So, naturally the conversations during panel discussions and work group meetings quickly turned to public participation and the use of civic tech. You may ask: what do public participation and civic tech have to do with all of it?
Well, public participation assumes creation of effective two-way communication channels between municipality and its citizens. These communication channels should be created to last beyond one time off projects and to gather real-life data that would ensure that decisions that are being made reflect actual needs of the citizens. This way participation can help fill in the data gaps and create accountability and hence increase citizens’ trust. Systematic participation can also help build relationships with local civil society and effectively involve them in local policies as allies rather than perceived threat.
At the same time, civic tech can serve as a great instrument for facilitating these processes by and can also help maximise the reach of participatory programs. Besides, civic tech solutions can help municipalities publish data about citizens’ needs in an easily understandable format which can further increase transparency, accountability, and citizens’ trust leaving less and less space for corruption and political disengagement.
The conference also provided space for discussing best practices and international resources that could serve as an inspiration or a practical tool for Bulgarian municipalities moving forward towards more transparent local policy-making. Adria Duarte Griño, a coordinator of IODP at UCLG, has provided an overview of Participatory Budgeting (PB) overall structure highlighting its value for building citizens’ trust and engagement. During the same panel, our co-founder and a board member of People Powered Katya Petrikevich presented a recently published Digital Participation Guide and Ratings providing a brief overview of top 27 platforms from all around the world and discussing basic Do’s and Don’ts of digital engagement. In the course of her presentation she made sure to remind the audience that a digital platform should not be seen as a solution to all the existing problems but should be treated as a useful instrument that should serve a specific pre-defined purpose in a well-designed process.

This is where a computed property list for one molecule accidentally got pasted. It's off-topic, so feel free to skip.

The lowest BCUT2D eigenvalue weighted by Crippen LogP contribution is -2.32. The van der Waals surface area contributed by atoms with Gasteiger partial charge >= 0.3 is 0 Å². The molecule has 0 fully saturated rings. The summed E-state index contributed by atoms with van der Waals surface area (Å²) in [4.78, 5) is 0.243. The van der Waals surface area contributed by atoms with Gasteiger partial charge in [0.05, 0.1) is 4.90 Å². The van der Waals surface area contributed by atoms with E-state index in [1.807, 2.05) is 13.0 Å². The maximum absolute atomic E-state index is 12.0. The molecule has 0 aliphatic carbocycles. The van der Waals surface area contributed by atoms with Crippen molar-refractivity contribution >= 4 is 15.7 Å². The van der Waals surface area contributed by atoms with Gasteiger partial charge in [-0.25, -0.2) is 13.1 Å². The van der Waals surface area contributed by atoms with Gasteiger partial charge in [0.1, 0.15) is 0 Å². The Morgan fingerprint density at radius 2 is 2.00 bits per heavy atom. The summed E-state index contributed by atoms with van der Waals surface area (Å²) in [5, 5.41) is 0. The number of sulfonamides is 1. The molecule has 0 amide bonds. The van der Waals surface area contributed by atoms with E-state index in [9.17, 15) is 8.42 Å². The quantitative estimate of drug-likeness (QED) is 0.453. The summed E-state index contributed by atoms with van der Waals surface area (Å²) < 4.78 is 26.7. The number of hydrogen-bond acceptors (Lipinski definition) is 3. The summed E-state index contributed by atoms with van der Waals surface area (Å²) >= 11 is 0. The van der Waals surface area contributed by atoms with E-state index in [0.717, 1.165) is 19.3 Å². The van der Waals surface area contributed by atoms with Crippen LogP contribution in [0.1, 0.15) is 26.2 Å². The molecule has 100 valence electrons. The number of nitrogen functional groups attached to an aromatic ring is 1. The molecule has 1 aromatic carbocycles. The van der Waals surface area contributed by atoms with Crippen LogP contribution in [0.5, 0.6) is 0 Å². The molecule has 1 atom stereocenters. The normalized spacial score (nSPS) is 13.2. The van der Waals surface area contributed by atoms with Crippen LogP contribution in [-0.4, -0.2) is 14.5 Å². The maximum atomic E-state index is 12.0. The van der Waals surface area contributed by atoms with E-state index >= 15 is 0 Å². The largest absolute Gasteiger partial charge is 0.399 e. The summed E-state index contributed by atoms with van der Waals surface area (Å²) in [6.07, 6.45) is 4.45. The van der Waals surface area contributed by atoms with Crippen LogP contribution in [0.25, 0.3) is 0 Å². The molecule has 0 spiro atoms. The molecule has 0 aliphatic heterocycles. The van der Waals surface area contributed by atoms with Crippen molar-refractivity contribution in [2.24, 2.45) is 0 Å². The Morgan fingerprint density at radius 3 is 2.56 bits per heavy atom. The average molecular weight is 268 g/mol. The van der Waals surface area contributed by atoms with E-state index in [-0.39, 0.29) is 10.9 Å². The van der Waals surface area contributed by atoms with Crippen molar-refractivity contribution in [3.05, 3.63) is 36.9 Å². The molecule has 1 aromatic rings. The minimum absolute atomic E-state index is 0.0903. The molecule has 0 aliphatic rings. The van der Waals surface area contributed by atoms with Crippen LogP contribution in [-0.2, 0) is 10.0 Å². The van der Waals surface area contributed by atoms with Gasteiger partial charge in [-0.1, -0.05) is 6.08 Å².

This conference reminded us about the value of public participation and digital engagement in combating corruption and creating a more equitable society. It also gave space to over a dozen of Bulgarian municipalities to showcase their current efforts and voice their needs including their acute need for systematic participation to be brought to each municipality in order to create sustainable infrastructure for its social and political development.
If you are interested in learning more about creating sustainable infrastructure for digital and in-person participation, write to us at firstname.lastname@example.org.